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Buckle Up! Buckle Up!

May 30, 2018




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    Buckle Up!Buckle Up!Buckle Up!Buckle Up!Advocacy AM ReportAdvocacy AM Report

    Duty and Szalkowski-LehaneDuty and Szalkowski-Lehane11/4/0911/4/09

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    Case 11mos old girl, follow up from MVA oneweek ago

    Taken to ED by EMS- some scratches andbruising, but sent home Now well appearing, playing and interacting

    appropriately Scratches/ bruises are largely healed.

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    Case What more do you want to know?

    What counseling would you provide?

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    Statistics 2005, 1,335 children ages 14 years and youngerdied as occupants in motor vehicle crashes

    Approximately 184,000 were injured. Among children under age 5, in 2006, an

    estimated 425 lives were saved by car restraint

    systems Properly used car seats are 71% effective at preventingfatalities

    CDC national center for injury prevention andcontrol

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    Statistics Almost 40% of children riding with unbelteddrivers were themselves unrestrained.

    Child restraint systems are often used incorrectly

    Approximately 73 percent showed at least onecritical misuse.

    CDC national center for injury prevention andcontrol

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    Utah Restraint Laws All motor vehicle passengers required towear a seat belt

    Primary offense for age 18 and younger Fine not more than $45 First offense dismissed if provide proof of acquiring a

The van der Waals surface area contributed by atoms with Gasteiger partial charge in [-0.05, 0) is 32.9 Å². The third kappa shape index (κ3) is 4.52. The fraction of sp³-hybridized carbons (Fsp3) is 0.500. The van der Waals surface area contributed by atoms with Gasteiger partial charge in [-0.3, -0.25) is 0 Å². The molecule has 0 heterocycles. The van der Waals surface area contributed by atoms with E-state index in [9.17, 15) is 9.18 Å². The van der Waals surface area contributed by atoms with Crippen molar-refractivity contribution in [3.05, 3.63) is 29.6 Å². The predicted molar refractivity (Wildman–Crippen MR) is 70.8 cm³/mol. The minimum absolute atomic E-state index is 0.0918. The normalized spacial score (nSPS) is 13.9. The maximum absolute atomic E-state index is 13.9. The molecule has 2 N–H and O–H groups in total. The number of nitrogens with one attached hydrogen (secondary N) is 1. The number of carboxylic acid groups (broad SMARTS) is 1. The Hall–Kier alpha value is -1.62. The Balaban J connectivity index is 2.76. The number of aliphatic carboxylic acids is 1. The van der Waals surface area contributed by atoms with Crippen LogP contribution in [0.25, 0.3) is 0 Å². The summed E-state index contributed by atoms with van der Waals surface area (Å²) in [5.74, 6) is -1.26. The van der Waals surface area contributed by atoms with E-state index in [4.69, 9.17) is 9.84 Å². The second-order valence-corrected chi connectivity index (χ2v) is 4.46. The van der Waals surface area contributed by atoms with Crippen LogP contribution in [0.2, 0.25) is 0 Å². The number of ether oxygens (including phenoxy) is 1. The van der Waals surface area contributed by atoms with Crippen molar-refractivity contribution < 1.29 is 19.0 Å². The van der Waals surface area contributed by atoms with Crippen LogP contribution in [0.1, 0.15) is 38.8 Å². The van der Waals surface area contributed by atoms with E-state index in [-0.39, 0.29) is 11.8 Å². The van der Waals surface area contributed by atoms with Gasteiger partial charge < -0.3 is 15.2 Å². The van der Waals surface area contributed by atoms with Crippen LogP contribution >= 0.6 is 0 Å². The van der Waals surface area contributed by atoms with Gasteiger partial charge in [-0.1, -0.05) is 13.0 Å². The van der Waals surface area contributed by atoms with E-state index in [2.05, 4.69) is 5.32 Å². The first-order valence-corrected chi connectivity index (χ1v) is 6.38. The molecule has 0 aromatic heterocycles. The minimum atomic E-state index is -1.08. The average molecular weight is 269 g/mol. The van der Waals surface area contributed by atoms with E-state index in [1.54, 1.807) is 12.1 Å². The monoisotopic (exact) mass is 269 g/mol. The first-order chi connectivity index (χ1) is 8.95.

car seat or child restraint

    Secondary offense for age 19 and older Fine of $45

    Reduced to $15 if complete a traffic safety class

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    Child Restraint Laws Children age 4 and under must be in an approvedchild safety seat

    Children aged 4-8 must be in an approved boosterseat

    Children age 8-18 must be in an approved boosterseat OR seat belt

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    Child Safety Seats Rear facing until 1 year of age AND20 pounds Forward-facing car seat between 1-4 years and 20-40


    Children between 4-8 years and 40-80 pounds should use abooster seat with the shoulder and lap belt Children under age 8 do not need a booster seat if at least 57

    tall (4 9)

    Children should sit in the back until at least 12 yrs of age

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    The Case for Rear Facing

    Car Seats Compared the injury risk between rear-facing(RFCS) and forward-facing (FFCS) car seats forchildren less than 2 years of age

    Children in FFCSs were significantly more likely tobe seriously injured than children restrained inRFCSs in all crash types

    Effectiveness estimates for RFCSs were found tobe 15% higher than those for FFCSs

    Henary et al., Inj Prev . 2007 Dec

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    So many types Rear-facing Convertible 5 point strap vs Overhead shield

    5-point harness attach at the shoulders, at thehips, and between the legs

    Overhead shield a padded tray-like shield thatswings down over the child

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    Installation Install tightly in the vehicle and ensurethe harness fits snugly.

    If you can move the seat more than an inchside to side or front to back, its not tightenough.